Bangalore slips to 19th rank in list of top 20 startup ecosystems, Mumbai out [Entrepreneurs work harder but are less ambitious]

Bangalore, the only Indian city which made it to the list of top 20 startup ecosystems around the world has slipped to 19th rank from 9th position in April this year, according to Startup Genome’s latest report.

Silicon Valley retained its number one position while Tel Aviv (Israel) moved to number 2 position, replacing New York City which is now ranked 5th. Another Indian city, Mumbai, which was in the list last year, is now in the list of 20 runner ups.

Latest Ranking of Startup Ecosystems around the world by Startup Genome

The report from Startup Genome on was prepared using data collected from over 50,000 startups around the world and qualitative interviews in collaboration with UC Berkely, Stanford and Telefonica Digital.

Some Key Findings

Positives (Bangalore)

  • Startups are 24 % more likely to monetize directly than Silicon Valley startups
  • Entrepreneurs are as highly educated as valley entrepreneurs
  • There is no significant difference in job creation between Bangalore and Silicon Valley
  • There is similar motivation in Bangalore to SV: 56% of entrepreneurs in Bangalore pursue building a great product, 30% try to change the world. Interestingly, no entrepreneur in Bangalore wants to create a quick flip and clone already proven business models.
  • Entrepreneurs commit as heavily as SV entrepreneurs to work full time before product/market fit.
  • Entrepreneurs work almost 1 hour more per day compared to SV (10.86 vs. 9.95 in SV).

Negatives (Bangalore)

  • There is an overall funding gap, with 74% less funding raised in Bangalore as in SV. There is a significant funding difference before and after product/market fit in Bangalore. In total, Bangalore startups raise 75% less capital in stage 2, 90% less in stage 3, and 73% less in stage 4 than SV startups.
  • Bangalore startups tackle 67% more smaller markets than their peers in SV. They are 10% less likely to tackle $1B – $10B, and 51% less likely to tackle $10B+ markets. Overall, Bangalore startups are less ambitious.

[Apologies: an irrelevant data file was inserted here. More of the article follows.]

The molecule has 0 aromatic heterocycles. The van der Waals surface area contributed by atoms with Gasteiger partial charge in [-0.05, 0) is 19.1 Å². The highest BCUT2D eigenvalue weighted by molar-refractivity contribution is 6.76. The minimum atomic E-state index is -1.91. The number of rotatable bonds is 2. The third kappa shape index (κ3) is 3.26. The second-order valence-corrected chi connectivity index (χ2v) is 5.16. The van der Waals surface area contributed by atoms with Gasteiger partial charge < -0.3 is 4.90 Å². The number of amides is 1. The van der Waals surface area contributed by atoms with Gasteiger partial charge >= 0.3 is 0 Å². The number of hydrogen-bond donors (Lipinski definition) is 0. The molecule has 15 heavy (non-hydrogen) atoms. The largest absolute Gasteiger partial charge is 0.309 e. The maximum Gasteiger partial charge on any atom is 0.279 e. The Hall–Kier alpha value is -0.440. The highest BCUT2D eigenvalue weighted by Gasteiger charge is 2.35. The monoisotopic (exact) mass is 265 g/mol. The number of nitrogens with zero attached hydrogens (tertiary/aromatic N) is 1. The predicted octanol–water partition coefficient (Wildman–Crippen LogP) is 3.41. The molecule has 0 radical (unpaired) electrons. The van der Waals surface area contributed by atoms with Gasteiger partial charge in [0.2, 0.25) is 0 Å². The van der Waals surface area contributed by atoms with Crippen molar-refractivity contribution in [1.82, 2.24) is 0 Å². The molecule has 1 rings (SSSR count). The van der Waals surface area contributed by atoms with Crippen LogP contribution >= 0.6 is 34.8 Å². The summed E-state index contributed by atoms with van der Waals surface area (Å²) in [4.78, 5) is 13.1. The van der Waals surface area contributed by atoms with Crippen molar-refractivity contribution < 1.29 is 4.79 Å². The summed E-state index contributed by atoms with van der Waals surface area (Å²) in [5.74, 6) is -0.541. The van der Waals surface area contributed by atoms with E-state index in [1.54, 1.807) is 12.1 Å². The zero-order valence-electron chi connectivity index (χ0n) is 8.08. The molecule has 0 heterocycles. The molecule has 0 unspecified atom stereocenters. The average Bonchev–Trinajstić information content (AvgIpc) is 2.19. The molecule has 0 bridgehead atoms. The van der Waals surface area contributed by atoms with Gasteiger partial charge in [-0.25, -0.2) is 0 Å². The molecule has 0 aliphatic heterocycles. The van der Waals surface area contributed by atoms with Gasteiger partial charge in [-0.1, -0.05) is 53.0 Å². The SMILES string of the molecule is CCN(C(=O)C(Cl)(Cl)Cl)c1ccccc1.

About other ecosystems

  • Even developed ecosystems such New York and London have more than 70% less risk capital available than Silicon Valley for Startups in the early, “PreProduct Market Fit” Stages of the Startup Lifecycle.
  •  Silicon Valley has left its imprint on global startup ecosystems all over the world through fluid immigration and emigration patterns. Berlin and Sao Paulo have the fewest number of founders that have lived in Silicon Valley before with 4% and 7% respectively, whereas Singapore and Waterloo have the most founders that have lived in Silicon Valley with 33% and 35%, respectively.
  • Sydney, Sao Paulo and Moscow are the Startup Ecosystems that are the most differentiated from Silicon Valley in terms of the types of startups being built.
  • Sydney is the global capital of data driven startups
  • The cultural prominence of France’s private education system has strongly influenced the mentality of the Parisian population, with more than 96% of founders in the ecosystem completing at least a Masters degree or a PhD before starting a company.
  • Entrepreneurs in Tel Aviv have a hard time adopting new technology trends. More than 80% of startup use the historically popular programming languages of PHP, C++, Java and .Net, despite a number of those languages rapidly falling out of fashion in trendsetting Silicon Valley in favor of Ruby, Python and Javascript.
  • Even though Singapore has a relatively strong funding environment, the risk tolerance of the founders there is the lowest amongst the top 20 startup ecosystems.
  • Melbourne is an upcoming startup ecosystem that ranks high in terms of adopting new trends within the startup world. But one of its biggest pain points is that local companies limit their potential by targeting very small niche markets instead of big global ones.

Full report here.

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